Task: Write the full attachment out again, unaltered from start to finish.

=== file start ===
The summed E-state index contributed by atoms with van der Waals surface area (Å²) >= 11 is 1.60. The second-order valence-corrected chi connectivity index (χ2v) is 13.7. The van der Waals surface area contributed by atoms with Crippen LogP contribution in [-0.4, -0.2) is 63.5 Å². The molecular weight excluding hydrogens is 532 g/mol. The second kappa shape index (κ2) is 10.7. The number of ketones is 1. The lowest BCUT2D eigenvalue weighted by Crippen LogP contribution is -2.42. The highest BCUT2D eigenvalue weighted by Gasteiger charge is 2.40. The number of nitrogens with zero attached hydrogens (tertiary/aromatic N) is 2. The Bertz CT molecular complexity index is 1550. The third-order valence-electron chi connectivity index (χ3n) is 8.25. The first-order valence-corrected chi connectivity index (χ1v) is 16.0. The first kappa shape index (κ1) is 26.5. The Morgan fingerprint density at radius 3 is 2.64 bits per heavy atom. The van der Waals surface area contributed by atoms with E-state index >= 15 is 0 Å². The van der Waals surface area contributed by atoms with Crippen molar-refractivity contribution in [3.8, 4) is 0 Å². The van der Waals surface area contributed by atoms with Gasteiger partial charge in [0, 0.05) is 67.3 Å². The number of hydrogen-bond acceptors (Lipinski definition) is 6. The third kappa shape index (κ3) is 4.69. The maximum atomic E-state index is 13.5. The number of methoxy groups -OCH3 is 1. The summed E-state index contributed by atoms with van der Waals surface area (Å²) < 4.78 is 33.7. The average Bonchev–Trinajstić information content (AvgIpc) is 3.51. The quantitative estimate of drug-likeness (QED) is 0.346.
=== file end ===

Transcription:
The summed E-state index contributed by atoms with van der Waals surface area (Å²) >= 11 is 1.60. The second-order valence-corrected chi connectivity index (χ2v) is 13.7. The van der Waals surface area contributed by atoms with Crippen LogP contribution in [-0.4, -0.2) is 63.5 Å². The molecular weight excluding hydrogens is 532 g/mol. The second kappa shape index (κ2) is 10.7. The number of ketones is 1. The lowest BCUT2D eigenvalue weighted by Crippen LogP contribution is -2.42. The highest BCUT2D eigenvalue weighted by Gasteiger charge is 2.40. The number of nitrogens with zero attached hydrogens (tertiary/aromatic N) is 2. The Bertz CT molecular complexity index is 1550. The third-order valence-electron chi connectivity index (χ3n) is 8.25. The first-order valence-corrected chi connectivity index (χ1v) is 16.0. The first kappa shape index (κ1) is 26.5. The Morgan fingerprint density at radius 3 is 2.64 bits per heavy atom. The van der Waals surface area contributed by atoms with E-state index >= 15 is 0 Å². The van der Waals surface area contributed by atoms with Crippen molar-refractivity contribution in [3.8, 4) is 0 Å². The van der Waals surface area contributed by atoms with Gasteiger partial charge in [0, 0.05) is 67.3 Å². The number of hydrogen-bond acceptors (Lipinski definition) is 6. The third kappa shape index (κ3) is 4.69. The maximum atomic E-state index is 13.5. The number of methoxy groups -OCH3 is 1. The summed E-state index contributed by atoms with van der Waals surface area (Å²) < 4.78 is 33.7. The average Bonchev–Trinajstić information content (AvgIpc) is 3.51. The quantitative estimate of drug-likeness (QED) is 0.346.